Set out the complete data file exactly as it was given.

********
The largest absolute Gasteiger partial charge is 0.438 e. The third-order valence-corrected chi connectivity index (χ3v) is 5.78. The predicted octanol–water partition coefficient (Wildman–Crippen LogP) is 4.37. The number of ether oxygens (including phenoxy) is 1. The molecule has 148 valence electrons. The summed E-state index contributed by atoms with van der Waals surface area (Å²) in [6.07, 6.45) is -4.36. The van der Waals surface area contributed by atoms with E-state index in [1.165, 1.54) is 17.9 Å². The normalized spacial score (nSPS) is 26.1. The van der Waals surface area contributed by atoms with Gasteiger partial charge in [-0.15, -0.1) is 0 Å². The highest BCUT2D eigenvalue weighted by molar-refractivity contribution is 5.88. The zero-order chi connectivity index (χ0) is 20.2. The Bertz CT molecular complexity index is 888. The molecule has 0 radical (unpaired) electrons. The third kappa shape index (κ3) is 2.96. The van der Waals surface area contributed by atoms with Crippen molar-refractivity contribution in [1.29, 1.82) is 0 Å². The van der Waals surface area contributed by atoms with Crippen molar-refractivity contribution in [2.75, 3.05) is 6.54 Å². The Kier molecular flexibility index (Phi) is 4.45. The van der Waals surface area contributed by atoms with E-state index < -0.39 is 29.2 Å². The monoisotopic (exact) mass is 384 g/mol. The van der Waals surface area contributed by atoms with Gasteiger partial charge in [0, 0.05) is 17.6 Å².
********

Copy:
The largest absolute Gasteiger partial charge is 0.438 e. The third-order valence-corrected chi connectivity index (χ3v) is 5.78. The predicted octanol–water partition coefficient (Wildman–Crippen LogP) is 4.37. The number of ether oxygens (including phenoxy) is 1. The molecule has 148 valence electrons. The summed E-state index contributed by atoms with van der Waals surface area (Å²) in [6.07, 6.45) is -4.36. The van der Waals surface area contributed by atoms with E-state index in [1.165, 1.54) is 17.9 Å². The normalized spacial score (nSPS) is 26.1. The van der Waals surface area contributed by atoms with Gasteiger partial charge in [-0.15, -0.1) is 0 Å². The highest BCUT2D eigenvalue weighted by molar-refractivity contribution is 5.88. The zero-order chi connectivity index (χ0) is 20.2. The Bertz CT molecular complexity index is 888. The molecule has 0 radical (unpaired) electrons. The third kappa shape index (κ3) is 2.96. The van der Waals surface area contributed by atoms with Crippen molar-refractivity contribution in [1.29, 1.82) is 0 Å². The van der Waals surface area contributed by atoms with Crippen molar-refractivity contribution in [2.75, 3.05) is 6.54 Å². The Kier molecular flexibility index (Phi) is 4.45. The van der Waals surface area contributed by atoms with E-state index < -0.39 is 29.2 Å². The monoisotopic (exact) mass is 384 g/mol. The van der Waals surface area contributed by atoms with Gasteiger partial charge in [0, 0.05) is 17.6 Å².